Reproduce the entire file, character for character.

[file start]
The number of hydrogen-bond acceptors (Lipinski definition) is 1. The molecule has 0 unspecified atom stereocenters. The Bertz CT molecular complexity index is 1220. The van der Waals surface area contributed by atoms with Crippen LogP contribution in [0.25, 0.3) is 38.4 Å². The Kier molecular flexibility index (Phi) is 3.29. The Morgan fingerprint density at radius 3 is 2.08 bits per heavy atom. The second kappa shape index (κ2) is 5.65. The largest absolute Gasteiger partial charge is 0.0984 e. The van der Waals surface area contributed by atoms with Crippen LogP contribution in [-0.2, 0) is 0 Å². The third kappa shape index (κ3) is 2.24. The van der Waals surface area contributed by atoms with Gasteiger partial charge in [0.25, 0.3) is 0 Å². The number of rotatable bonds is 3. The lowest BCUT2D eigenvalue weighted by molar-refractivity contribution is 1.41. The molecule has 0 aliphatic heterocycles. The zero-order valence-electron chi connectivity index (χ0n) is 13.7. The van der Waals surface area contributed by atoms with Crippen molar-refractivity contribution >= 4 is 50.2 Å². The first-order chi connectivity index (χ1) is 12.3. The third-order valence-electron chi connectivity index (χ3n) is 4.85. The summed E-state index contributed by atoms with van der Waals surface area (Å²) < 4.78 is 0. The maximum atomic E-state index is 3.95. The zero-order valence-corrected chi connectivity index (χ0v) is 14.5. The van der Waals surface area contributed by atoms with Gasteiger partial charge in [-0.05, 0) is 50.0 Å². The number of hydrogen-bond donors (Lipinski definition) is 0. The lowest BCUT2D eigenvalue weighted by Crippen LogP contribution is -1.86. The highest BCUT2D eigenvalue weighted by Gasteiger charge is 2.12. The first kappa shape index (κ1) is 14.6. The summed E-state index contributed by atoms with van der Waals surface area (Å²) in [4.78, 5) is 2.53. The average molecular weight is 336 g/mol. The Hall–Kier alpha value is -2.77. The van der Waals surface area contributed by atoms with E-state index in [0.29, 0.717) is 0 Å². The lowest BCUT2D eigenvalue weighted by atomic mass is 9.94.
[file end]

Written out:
The number of hydrogen-bond acceptors (Lipinski definition) is 1. The molecule has 0 unspecified atom stereocenters. The Bertz CT molecular complexity index is 1220. The van der Waals surface area contributed by atoms with Crippen LogP contribution in [0.25, 0.3) is 38.4 Å². The Kier molecular flexibility index (Phi) is 3.29. The Morgan fingerprint density at radius 3 is 2.08 bits per heavy atom. The second kappa shape index (κ2) is 5.65. The largest absolute Gasteiger partial charge is 0.0984 e. The van der Waals surface area contributed by atoms with Crippen LogP contribution in [-0.2, 0) is 0 Å². The third kappa shape index (κ3) is 2.24. The van der Waals surface area contributed by atoms with Gasteiger partial charge in [0.25, 0.3) is 0 Å². The number of rotatable bonds is 3. The lowest BCUT2D eigenvalue weighted by molar-refractivity contribution is 1.41. The molecule has 0 aliphatic heterocycles. The zero-order valence-electron chi connectivity index (χ0n) is 13.7. The van der Waals surface area contributed by atoms with Crippen molar-refractivity contribution >= 4 is 50.2 Å². The first-order chi connectivity index (χ1) is 12.3. The third-order valence-electron chi connectivity index (χ3n) is 4.85. The summed E-state index contributed by atoms with van der Waals surface area (Å²) < 4.78 is 0. The maximum atomic E-state index is 3.95. The zero-order valence-corrected chi connectivity index (χ0v) is 14.5. The van der Waals surface area contributed by atoms with Gasteiger partial charge in [-0.05, 0) is 50.0 Å². The number of hydrogen-bond donors (Lipinski definition) is 0. The lowest BCUT2D eigenvalue weighted by Crippen LogP contribution is -1.86. The highest BCUT2D eigenvalue weighted by Gasteiger charge is 2.12. The first kappa shape index (κ1) is 14.6. The summed E-state index contributed by atoms with van der Waals surface area (Å²) in [4.78, 5) is 2.53. The average molecular weight is 336 g/mol. The Hall–Kier alpha value is -2.77. The van der Waals surface area contributed by atoms with E-state index in [0.29, 0.717) is 0 Å². The lowest BCUT2D eigenvalue weighted by atomic mass is 9.94.